- CAPEX reduction. Look for possible synergies (utilities) or alternative technologies that cheapen the process,
- OPEX reduction. One improvement could be a separation of ashes from sorbent in SEG process, and reuse the SEG sorbent in the process.
- Tipping fee increase. It would bring greater savings in case of using MSW as feedstock, reducing operational cost of the plant.
- DME becomes an objective fuel and Authorities decide to subsidize its production.
Preliminary Life Cycle Assessment of FLEDGED DME (QUANTIS)
Life cycle assessment is a technique to assess the environmental impacts associated with all the stages of a product’s life from raw material extraction to use and end-of-life. In the preliminary life cycle assessment the baseline FLEDGED scenario was assessed (sorption enhanced gasification followed by a sorption enhanced DME synthesis with wood pellets used as raw material).The net climate change impact (i.e. the sum of the greenhouse gases emitted) of FLEDGED DME is 88 g CO2-eq per 1 km driven. The surplus of electricity generated by the FLEDGED process, if sold to the market, can replace electricity production from other sources avoiding the emissions of 12 g CO2-eq/km.
The comparison with other conventional fuels from a life cycle perspective shows that FLEDGED DME is advantageous in terms of climate change impact (54% less impact than natural gas, 58% less than diesel, 60% less than GPL and 71% less than gasoline).
Reversible deactivation of γ-alumina by steam in the gas-phase dehydration of methanol to dimethyl ether (Boon J., van Kampen J., Hoogendoorn R., Tanase S., van Berkel F.P.F.,van Sint Annaland M., Catalysis Communications, Volume 119, 2019)
Acidic γ-Al2O3 is an active catalyst for the dehydration of methanol to dimethyl ether (DME). However, the produced steam reduces the activity. In this work, the influence of the exposure of γ-Al2O3 to steam on the catalytic activity for methanol dehydration has been determined. At 250 °C and increasing stream partial pressure the conversion of γ-Al2O3 into γ-AlO(OH) is observed at a p(H2O) of 13–14 bar. As a consequence, the catalytic activity decreases, reducing the rate of methanol dehydration to around 25%. However, this conversion is reversible and under reaction conditions γ-AlO(OH) converts back to γ-Al2O3, recovering its catalytic activity.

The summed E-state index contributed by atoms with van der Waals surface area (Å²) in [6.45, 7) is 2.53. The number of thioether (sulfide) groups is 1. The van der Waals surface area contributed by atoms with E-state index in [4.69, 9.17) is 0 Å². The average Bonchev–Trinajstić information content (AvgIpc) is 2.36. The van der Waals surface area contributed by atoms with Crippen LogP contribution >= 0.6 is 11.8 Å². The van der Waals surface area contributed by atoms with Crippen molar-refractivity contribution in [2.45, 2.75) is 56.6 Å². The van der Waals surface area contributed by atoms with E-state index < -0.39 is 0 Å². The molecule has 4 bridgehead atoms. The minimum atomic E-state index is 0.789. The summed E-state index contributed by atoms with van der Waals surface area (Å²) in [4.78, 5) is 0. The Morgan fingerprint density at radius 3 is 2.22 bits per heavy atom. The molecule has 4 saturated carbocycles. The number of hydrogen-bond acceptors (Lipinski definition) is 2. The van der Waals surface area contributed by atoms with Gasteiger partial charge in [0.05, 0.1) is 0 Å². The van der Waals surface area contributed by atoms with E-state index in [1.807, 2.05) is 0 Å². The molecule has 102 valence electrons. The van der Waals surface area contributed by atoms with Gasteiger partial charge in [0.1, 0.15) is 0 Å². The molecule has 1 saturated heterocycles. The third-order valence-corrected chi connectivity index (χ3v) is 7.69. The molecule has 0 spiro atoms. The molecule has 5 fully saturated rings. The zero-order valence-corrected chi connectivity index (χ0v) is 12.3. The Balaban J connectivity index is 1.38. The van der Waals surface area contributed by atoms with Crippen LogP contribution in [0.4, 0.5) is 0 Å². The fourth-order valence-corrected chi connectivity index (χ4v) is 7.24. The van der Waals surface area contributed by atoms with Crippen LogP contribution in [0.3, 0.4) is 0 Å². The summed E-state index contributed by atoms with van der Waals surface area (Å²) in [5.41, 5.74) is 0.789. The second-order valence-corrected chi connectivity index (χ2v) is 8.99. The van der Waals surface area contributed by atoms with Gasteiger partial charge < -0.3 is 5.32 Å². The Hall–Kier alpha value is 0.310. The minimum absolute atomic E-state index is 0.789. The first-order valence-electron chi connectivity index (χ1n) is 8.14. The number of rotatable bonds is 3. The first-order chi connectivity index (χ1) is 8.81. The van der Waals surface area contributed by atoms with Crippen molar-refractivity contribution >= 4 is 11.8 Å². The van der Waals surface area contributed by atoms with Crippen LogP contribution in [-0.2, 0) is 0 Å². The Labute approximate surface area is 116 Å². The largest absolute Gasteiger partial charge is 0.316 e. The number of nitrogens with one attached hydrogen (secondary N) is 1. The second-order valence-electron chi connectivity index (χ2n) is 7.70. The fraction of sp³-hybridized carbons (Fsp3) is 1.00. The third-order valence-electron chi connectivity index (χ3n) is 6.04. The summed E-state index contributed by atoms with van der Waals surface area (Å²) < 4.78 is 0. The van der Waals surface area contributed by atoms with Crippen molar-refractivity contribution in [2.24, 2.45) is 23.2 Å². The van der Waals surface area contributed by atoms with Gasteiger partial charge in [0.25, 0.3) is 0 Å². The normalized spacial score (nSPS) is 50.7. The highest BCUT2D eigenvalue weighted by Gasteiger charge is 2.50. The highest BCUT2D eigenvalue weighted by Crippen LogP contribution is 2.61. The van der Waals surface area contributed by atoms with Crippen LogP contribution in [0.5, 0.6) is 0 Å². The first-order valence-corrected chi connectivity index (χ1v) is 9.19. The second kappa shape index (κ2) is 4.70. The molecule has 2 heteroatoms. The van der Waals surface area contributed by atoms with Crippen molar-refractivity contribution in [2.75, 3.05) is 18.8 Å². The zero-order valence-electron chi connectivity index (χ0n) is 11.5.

Steam separation enhanced reactions: Review and outlook (van Kampen J., Boon J., van Berkel F.P.F. Vente J., van Sint Annaland M., ChemicalEngineering Journal, Volume 374, 2019)
Enhancement by steam separation is a promising process intensification for many types of reactions in which water is formed as a byproduct. For this, two main technologies are reactive vapor permeation (membrane technology) and reactive adsorption. Both can achieve significant conversion enhancement of equilibrium limited reactions by in situ removal of the by-product steam, while additionally it may help protecting catalysts from steam-induced deactivation.
In general, reactive permeation or reactive adsorption would be preferable for distinctly different process conditions and requirements. However, although some advantages of reactive steam separation are readily apparent from a theoretical, thermodynamic point of view, the developments in several research lines make clear that the feasibility of in situ steam removal should be addressed case specifically and not only from a theoretical point of view. This includes the hydrothermal stability of the membranes and their permselectivity for reactive steam permeation, whereas high-temperature working capacities and heat management are crucial aspects for reactive steam adsorption. Together, these developments can accelerate further discovery, innovation and the rollout of steam separation enhanced reaction processes.